The One with the Oven
Royal Court Theatre Upstairs: Young Writers' Festival 2002
Review by Philip Fisher
The final play in the Royal Court's Young Writers Festival 2002 is also the longest. It is a seemingly autobiographical tale about a 25 year-old woman trapped in Bromley. Sarah is not really sure about what she wants - she is doing an English degree and loves to read Sylvia Plath but. given half a chance, she would rather go down to the Biba nightclub and get off her trolley with her mates, Sam and Sophie.
The award-winning young director Joseph Hill-Gibbins is already making a name for himself with work about the excesses of the young. With great assistance from designer, Simon Daw, whose roll on/roll off set ensures that scene changes are incredibly slick, he draws good performances from his cast and in particular, Liz White as Sarah.
Hill-Gibbins does his best to keep his young cast going through a series of drunken nights on the town. The three young men and three young women each have problems of their own but in reality three of them melt away as the others develop more complex relationships.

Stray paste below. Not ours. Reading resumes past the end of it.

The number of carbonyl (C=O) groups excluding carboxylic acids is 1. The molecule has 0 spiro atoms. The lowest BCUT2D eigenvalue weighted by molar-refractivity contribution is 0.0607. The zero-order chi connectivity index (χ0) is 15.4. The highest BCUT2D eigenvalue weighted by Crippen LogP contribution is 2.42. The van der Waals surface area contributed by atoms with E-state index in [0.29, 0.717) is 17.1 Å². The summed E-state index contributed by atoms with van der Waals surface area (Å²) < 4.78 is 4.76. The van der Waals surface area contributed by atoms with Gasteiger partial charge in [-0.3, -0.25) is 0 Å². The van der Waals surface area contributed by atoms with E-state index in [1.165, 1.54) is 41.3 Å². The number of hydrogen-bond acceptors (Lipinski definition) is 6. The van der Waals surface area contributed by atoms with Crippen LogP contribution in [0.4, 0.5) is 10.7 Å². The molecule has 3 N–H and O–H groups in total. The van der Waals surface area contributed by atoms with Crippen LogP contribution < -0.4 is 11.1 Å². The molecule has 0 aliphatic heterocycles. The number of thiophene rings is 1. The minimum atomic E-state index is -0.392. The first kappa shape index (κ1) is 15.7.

Sarah may be sweet and intelligent when she's sober but she becomes violent and abusive once she has a few Bacardi Breezers inside her. This gives actress Liz White a chance to shine as she rants and raves at her loving friends and at society.
In fact, what she should be attacking is her own personality that does not allow her to love those who would die for the opportunity to reciprocate. Quite why the charming and sensitive but very shy Jake played by Daniel Mays and the black, relatively well-educated Si (Marcel McCalla) should be in love with Sarah is a bit of a mystery.
This becomes even more baffling as the attractive Sam (Jo Joyner) is clearly so desperate to find any kind of man on each trip to Biba's. As a kind of balance against these dysfunctional and unhappy twenty-somethings, Emma Rosoman also throws in a happy couple, Billy and Sophie, who spend most of their time trying to nurse their friends' egos.
While much of the writing is ultra realistic and it is possible to understand some of Sarah's problems and discomfort with her life, the play eventually becomes too long a series of drunken nights and violent rants. The concept of 'in Breezer veritas' as a means of understanding the youth of today is theoretically good. In this case, it would have benefited from some severe pruning which could have thrown the key relationships into far sharper focus.